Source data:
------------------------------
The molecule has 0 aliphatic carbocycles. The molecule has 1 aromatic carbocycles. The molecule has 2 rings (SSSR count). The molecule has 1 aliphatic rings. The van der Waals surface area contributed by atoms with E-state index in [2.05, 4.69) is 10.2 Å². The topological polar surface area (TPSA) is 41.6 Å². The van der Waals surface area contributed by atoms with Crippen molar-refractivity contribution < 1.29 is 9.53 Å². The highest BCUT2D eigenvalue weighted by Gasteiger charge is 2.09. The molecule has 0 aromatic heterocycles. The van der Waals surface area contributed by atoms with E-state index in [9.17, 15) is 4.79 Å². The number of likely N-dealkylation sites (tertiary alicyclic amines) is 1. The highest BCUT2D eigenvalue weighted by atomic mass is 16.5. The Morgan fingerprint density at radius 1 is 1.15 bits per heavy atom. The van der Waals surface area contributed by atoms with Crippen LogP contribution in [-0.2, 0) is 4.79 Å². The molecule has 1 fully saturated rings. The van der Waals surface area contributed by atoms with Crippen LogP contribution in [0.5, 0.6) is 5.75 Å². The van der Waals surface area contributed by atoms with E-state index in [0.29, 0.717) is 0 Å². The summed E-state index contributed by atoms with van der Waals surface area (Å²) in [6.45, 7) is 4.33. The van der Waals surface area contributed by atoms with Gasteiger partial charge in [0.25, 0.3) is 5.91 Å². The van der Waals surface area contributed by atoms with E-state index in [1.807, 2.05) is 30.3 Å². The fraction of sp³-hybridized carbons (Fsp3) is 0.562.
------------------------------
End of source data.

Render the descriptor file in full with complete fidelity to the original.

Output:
The molecule has 0 aliphatic carbocycles. The molecule has 1 aromatic carbocycles. The molecule has 2 rings (SSSR count). The molecule has 1 aliphatic rings. The van der Waals surface area contributed by atoms with E-state index in [2.05, 4.69) is 10.2 Å². The topological polar surface area (TPSA) is 41.6 Å². The van der Waals surface area contributed by atoms with Crippen molar-refractivity contribution < 1.29 is 9.53 Å². The highest BCUT2D eigenvalue weighted by Gasteiger charge is 2.09. The molecule has 0 aromatic heterocycles. The van der Waals surface area contributed by atoms with E-state index in [9.17, 15) is 4.79 Å². The number of likely N-dealkylation sites (tertiary alicyclic amines) is 1. The highest BCUT2D eigenvalue weighted by atomic mass is 16.5. The Morgan fingerprint density at radius 1 is 1.15 bits per heavy atom. The van der Waals surface area contributed by atoms with Crippen LogP contribution in [-0.2, 0) is 4.79 Å². The molecule has 1 fully saturated rings. The van der Waals surface area contributed by atoms with Crippen LogP contribution in [0.5, 0.6) is 5.75 Å². The van der Waals surface area contributed by atoms with E-state index in [0.29, 0.717) is 0 Å². The summed E-state index contributed by atoms with van der Waals surface area (Å²) in [6.45, 7) is 4.33. The van der Waals surface area contributed by atoms with Gasteiger partial charge in [0.25, 0.3) is 5.91 Å². The van der Waals surface area contributed by atoms with E-state index in [1.807, 2.05) is 30.3 Å². The fraction of sp³-hybridized carbons (Fsp3) is 0.562.